VA May Need to Do More to Help Women Veterans Who Are Homeless or At Risk for Homelessness, Study by RWJF/VA Scholar Finds
Oni Blackstock, MD, is a primary care physician and Robert Wood Johnson Foundation/U.S. Department of Veteran’s Affairs (VA) Clinical Scholar at the Yale University School of Medicine and the VA Connecticut Healthcare System. Her study, available online now and to be printed in the April issue of Medical Care, examines gender differences in the use of Veterans Health Administration specialized homeless services programs among Veterans of the conflicts in Afghanistan and Iraq, also known as Operation Enduring Freedom and Operation Iraqi Freedom (OEF/OIF).
Human Capital Blog: Tell us why you decided to look at this group of Veterans specifically. What makes them—and the time they are returning from service—unique from other Veteran cohorts?
Blackstock: I was interested in understanding use of VA homeless services programs among OEF/OIF Veterans for two primary reasons. The first reason is that many of these Veterans are returning to a country in the midst of an economic recession and housing crisis; therefore, characterizing use of VA homeless services programs among this group is particularly important. The second reason is that this group of Veterans has the largest proportion of women to serve and to be exposed to combat (about 12 percent of OEF/OIF Veterans are women). I wanted to know if women in this group of Veterans were using VA homeless services programs and how their use compared to their male counterparts.
HCB: Veterans are disproportionately represented among the homeless in the United States. What kind of aid does the VA offer in its homeless services programs?
Blackstock: The VA is acutely aware of the overrepresentation of Veterans among the country’s homeless and, consequently, offers a comprehensive set of services to Veterans who are homeless or at risk for homelessness. The homeless services programs provide different types of housing support including temporary, transitional, and permanent housing. They offer opportunities for job training and employment for Veterans. These programs also help connect Veterans to needed health care including treatment for serious mental illness or addiction disorders.
HCB: Your study looked at the use of these services by gender. What did you find?
Blackstock: Among OEF/OIF Veterans, about one in 50 Veterans, or roughly two percent, used a VA homeless services program over an average of three years. More specifically, we found women were as likely as men to use a VA homeless services program. Women who used a homeless program were more likely to have a diagnosis of major depression, but less likely to have a substance or alcohol use disorder compared to their male counterparts. Both women and men who used these programs had high rates of post-traumatic stress disorder.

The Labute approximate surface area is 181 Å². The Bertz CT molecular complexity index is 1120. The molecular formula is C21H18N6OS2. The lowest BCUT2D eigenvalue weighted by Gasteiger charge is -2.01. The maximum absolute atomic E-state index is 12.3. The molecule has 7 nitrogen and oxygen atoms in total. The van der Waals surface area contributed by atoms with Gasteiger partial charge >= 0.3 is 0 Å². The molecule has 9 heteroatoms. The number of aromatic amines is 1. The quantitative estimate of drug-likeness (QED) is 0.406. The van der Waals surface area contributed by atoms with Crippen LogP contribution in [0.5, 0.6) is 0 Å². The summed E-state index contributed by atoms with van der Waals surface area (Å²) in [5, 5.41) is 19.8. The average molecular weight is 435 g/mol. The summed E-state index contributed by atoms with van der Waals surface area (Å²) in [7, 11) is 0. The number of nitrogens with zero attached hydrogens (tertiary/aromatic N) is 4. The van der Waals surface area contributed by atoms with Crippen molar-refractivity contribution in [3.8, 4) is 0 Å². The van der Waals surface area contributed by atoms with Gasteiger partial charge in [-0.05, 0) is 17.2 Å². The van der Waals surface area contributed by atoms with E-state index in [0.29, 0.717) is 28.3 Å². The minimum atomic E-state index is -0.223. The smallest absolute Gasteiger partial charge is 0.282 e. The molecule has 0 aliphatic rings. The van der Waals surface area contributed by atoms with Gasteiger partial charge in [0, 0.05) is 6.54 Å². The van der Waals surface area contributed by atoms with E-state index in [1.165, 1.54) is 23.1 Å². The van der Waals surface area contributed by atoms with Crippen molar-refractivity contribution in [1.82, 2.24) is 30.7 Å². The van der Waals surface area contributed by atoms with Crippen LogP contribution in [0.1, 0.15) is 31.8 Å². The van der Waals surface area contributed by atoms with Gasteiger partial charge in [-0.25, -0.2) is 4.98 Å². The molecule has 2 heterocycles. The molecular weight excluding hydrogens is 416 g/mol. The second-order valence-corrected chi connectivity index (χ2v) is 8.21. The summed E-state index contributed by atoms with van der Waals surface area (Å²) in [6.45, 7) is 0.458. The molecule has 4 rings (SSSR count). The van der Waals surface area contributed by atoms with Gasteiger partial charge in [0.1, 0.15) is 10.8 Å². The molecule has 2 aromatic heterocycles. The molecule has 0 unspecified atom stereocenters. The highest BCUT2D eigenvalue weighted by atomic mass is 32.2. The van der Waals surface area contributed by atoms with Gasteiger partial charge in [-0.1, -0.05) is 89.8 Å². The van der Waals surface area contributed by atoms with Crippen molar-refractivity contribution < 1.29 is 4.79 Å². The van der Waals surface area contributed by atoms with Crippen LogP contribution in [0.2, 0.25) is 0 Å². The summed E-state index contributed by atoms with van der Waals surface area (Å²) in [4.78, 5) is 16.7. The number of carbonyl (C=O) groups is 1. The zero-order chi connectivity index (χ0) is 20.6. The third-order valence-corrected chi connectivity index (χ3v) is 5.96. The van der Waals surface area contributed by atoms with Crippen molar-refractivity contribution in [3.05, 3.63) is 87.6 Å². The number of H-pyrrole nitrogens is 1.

HCB: What kind of implications does this have for the VA as it works to end homelessness among Veterans?
Blackstock: We believe our study findings have several implications for the VA as it moves forward to end Veteran homelessness. Although, in the general population, women are less likely to be homeless compared to men, women are more likely to use homeless services programs. As a result, our finding—that women were as likely as men to use a homeless services program—may actually represent underutilization of these programs by women. It’s possible that women Veterans, who are more likely to be accompanied by children and to be single parents than their male counterparts, may be seeking services outside of the VA health care system. This suggests that VA homeless services programs may need to improve their outreach to women. These programs also must be prepared to address the needs of female Veterans including being able to provide housing that can accommodate women and families and providing care in areas that disproportionately affect women such as major depression.
HCB: How did your experience as a Robert Wood Johnson Foundation Clinical Scholar help you with this work?
Blackstock: As a VA Scholar in the Clinical Scholars Program, I had the tremendous opportunity to learn about women in the VA health care system; they are a patient population with unique health care needs. Not only was I able to provide care to women Veterans in the women’s health center at the West Haven VA, but was also able to collaborate with and receive mentorship from VA researchers whose work focuses on characterizing and improving health care outcomes for women Veterans.